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Thread: Fat Ultralight

  1. #1
    robert l's Avatar
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    Fat Ultralight

    Ok, I know it's been a long time since the ruling came out about fat ultralights and the grace period. So, if someone has a fat ultralight that isn't registered, it's basically a lawn ornament, right. But a legal ultralight, unregistered, built from a kit or whatever is just that, an ultralight, no paper work required, yada, yada, yada, ect. And I don't suppose it could ever be moved up to LSA unless the builder provided all the documentation as proof. Of course I could be wrong, I was almost wrong once before.
    Bob

  2. #2
    FlyingRon's Avatar
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    Basically, you've got it right. A legal ultralight is a legal ultralight, still. The blanket conversion of illegal ultralights has passed (Jan 2008). An ultralight (legal or fat) that meets the requirements for an LSA can be registered as an LSA. If it was built for recreation or educational purposes (even if not by you) and meets the requirements for experimental certification, you can take it through such certification for Experimental Amateur Built. If it meets the LSA requirements, it can be flown by a sport pilot.

  3. #3
    robert l's Avatar
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    I'm assuming that if it was never registered, and a person wanted to register it for LSA, there would need to be build documentation. It's been a long time since we went through that with the Phantom years ago. Anyway, I am just curious as I see quite a few planes out there that kina of fall into that category.
    Bob

  4. #4
    rwanttaja's Avatar
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    Quote Originally Posted by robert l View Post
    I'm assuming that if it was never registered, and a person wanted to register it for LSA, there would need to be build documentation.
    Yes, but: It would need to be documentation by the manufacturer of the kit. After the January 2008 The Other Ron posted about, the only way to get LSA certification now is for the kit manufacturer to go through the ASTM process, including documenting the design engineering. You cannot just take a random aircraft and license it as Light Sport.

    But...remember, you CAN do that with an Experimental Amateur-Built aircraft, and if it meets the definition of Light Sport, you can fly it on a Sport Pilot license.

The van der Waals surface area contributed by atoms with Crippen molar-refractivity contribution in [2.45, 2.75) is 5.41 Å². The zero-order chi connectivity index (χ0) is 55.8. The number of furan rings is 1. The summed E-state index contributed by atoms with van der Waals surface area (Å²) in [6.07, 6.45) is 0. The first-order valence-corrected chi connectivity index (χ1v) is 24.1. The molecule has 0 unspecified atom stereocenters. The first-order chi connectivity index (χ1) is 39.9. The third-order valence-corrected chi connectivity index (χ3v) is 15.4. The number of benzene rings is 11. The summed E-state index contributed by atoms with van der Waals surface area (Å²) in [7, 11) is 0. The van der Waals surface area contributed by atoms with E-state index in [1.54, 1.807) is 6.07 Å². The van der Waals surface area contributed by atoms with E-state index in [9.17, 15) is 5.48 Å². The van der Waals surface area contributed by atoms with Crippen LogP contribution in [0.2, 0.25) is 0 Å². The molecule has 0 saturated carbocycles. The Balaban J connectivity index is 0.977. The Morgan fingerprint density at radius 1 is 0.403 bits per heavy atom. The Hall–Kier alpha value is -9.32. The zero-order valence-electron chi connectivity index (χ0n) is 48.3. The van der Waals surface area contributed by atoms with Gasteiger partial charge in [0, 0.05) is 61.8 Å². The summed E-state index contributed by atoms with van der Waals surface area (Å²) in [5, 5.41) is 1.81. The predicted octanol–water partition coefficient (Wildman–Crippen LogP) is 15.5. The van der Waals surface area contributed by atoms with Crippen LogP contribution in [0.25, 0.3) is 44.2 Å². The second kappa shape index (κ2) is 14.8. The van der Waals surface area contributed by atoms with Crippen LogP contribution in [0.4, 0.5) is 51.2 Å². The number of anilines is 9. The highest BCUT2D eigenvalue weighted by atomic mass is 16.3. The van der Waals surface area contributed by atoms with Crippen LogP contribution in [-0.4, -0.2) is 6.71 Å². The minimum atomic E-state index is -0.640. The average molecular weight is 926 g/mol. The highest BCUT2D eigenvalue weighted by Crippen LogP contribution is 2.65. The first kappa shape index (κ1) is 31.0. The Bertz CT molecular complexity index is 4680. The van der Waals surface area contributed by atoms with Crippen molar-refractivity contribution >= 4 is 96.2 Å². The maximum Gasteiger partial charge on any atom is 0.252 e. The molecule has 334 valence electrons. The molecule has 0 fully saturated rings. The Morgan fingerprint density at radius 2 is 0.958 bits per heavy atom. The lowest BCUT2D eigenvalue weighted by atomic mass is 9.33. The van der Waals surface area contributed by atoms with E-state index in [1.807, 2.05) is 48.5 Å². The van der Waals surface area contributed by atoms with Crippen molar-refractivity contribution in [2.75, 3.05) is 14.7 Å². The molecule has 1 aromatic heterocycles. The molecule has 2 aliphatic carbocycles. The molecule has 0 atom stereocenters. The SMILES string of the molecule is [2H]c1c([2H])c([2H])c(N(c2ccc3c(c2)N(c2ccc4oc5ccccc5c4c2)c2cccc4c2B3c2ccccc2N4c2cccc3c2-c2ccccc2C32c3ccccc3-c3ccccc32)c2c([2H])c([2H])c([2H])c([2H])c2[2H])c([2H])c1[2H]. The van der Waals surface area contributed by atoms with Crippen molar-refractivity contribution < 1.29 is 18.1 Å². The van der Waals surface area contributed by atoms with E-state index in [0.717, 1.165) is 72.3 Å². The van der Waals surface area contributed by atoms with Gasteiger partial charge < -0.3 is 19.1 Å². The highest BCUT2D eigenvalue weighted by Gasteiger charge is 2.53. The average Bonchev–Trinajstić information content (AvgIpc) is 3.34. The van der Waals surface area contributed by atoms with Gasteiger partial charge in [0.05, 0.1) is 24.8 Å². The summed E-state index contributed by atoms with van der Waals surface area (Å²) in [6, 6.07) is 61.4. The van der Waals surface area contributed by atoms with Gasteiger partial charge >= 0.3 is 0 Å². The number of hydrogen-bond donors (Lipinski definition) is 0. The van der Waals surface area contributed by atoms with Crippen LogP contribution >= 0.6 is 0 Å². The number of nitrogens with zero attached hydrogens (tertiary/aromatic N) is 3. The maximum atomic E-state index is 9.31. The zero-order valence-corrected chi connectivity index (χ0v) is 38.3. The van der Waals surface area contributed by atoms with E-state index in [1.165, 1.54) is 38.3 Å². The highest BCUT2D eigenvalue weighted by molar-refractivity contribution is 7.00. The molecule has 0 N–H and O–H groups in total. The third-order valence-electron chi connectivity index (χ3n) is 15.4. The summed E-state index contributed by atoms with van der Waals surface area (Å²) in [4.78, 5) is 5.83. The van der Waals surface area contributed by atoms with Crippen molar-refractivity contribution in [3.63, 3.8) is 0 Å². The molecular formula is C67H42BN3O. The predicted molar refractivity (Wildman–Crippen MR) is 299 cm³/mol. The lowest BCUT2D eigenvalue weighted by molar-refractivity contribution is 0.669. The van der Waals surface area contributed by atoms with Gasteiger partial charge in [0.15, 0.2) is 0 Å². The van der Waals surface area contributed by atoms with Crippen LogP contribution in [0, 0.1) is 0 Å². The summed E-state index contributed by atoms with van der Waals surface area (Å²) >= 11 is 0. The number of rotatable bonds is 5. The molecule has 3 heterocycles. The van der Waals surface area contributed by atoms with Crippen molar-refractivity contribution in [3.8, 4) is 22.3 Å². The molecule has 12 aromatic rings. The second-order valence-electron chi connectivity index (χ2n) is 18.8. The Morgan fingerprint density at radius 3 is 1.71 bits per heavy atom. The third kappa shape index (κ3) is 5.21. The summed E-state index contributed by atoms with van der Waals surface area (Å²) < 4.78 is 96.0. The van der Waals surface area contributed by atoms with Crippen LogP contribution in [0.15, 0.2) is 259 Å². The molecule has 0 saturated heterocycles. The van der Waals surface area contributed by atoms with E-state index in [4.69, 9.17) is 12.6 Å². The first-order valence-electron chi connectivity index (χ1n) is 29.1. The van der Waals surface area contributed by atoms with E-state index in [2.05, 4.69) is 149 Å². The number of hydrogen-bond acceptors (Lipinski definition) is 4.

Of course, like you mention, if you want to license it as Experimental Amateur-Built, you'll need build documentation.

    Ron Wanttaja

  5. #5
    robert l's Avatar
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    Thanks for the info, it makes perfect sense to me, not everything in all the FAA Rule and Regs is clear to me. (Ah) But this is what I figured It would be. It would be a lot less hassle to just use it as an Ultralight.
    Bob

  6. #6

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    Experimental - exhibition

  7. #7
    EAA Staff Joda's Avatar
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    Quote Originally Posted by martymayes View Post
    Experimental - exhibition
    Experimental Exhibition isn't a guarantee, and it's not designed to be a catch-all. FAA offices are being very selective in issuing exhibition certificates these days. You have to have a legitimate need to "exhibit" the aircraft in order to get them to accept the application. Just saying something can't be proven to be amateur-built isn't going to cut it these days.

    An existing aircraft that has been operated as a "fat ultralight", for which no construction records exist to prove that it was amateur-built, is going to be in a pretty tough situation when it comes to trying to get an airworthiness certificate.
    Cheers!

    Joe

  8. #8

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    If you tell the FAA you want to fly the aircraft to a fly-in/airshow, you meet the FAA definition for “exhibition”’


    Not to mention any kit companies by name but can’t you buy a factory assembled jet kit plane that’s licensed as experimental exhibition?

  9. #9

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    AC103-7 has the answer for converting a legal ultralight to certificated aircraft-
    Under section 2. "How To Certificate And Operate An Ultralight As An Airplane".

    note: there is no airworthiness certificate for LSA.

  10. #10
    FlyingRon's Avatar
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    Yes, but the manufacturer has to show it meets the accepted standard before the type is approved. The Experimental Amateur Built (and Ex Ex for that matter) will have "special" airworthiness certificates issued.

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